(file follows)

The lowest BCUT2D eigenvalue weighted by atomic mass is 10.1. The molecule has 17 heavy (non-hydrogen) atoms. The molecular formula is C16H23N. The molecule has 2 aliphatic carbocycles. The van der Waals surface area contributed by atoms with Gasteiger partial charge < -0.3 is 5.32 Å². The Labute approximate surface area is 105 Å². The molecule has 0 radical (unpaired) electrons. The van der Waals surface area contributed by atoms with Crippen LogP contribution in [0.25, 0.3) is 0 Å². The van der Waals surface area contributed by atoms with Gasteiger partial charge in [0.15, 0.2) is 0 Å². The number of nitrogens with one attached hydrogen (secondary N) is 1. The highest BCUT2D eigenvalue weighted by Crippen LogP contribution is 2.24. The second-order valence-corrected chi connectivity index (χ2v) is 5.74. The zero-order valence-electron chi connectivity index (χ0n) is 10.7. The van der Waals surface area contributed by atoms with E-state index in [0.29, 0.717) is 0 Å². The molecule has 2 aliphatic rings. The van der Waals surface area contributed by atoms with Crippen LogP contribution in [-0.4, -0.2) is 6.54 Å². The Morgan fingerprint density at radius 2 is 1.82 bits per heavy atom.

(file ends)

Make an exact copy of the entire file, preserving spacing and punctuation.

The lowest BCUT2D eigenvalue weighted by atomic mass is 10.1. The molecule has 17 heavy (non-hydrogen) atoms. The molecular formula is C16H23N. The molecule has 2 aliphatic carbocycles. The van der Waals surface area contributed by atoms with Gasteiger partial charge < -0.3 is 5.32 Å². The Labute approximate surface area is 105 Å². The molecule has 0 radical (unpaired) electrons. The van der Waals surface area contributed by atoms with Crippen LogP contribution in [0.25, 0.3) is 0 Å². The van der Waals surface area contributed by atoms with Gasteiger partial charge in [0.15, 0.2) is 0 Å². The number of nitrogens with one attached hydrogen (secondary N) is 1. The highest BCUT2D eigenvalue weighted by Crippen LogP contribution is 2.24. The second-order valence-corrected chi connectivity index (χ2v) is 5.74. The zero-order valence-electron chi connectivity index (χ0n) is 10.7. The van der Waals surface area contributed by atoms with E-state index in [0.29, 0.717) is 0 Å². The molecule has 2 aliphatic rings. The van der Waals surface area contributed by atoms with Crippen LogP contribution in [-0.4, -0.2) is 6.54 Å². The Morgan fingerprint density at radius 2 is 1.82 bits per heavy atom.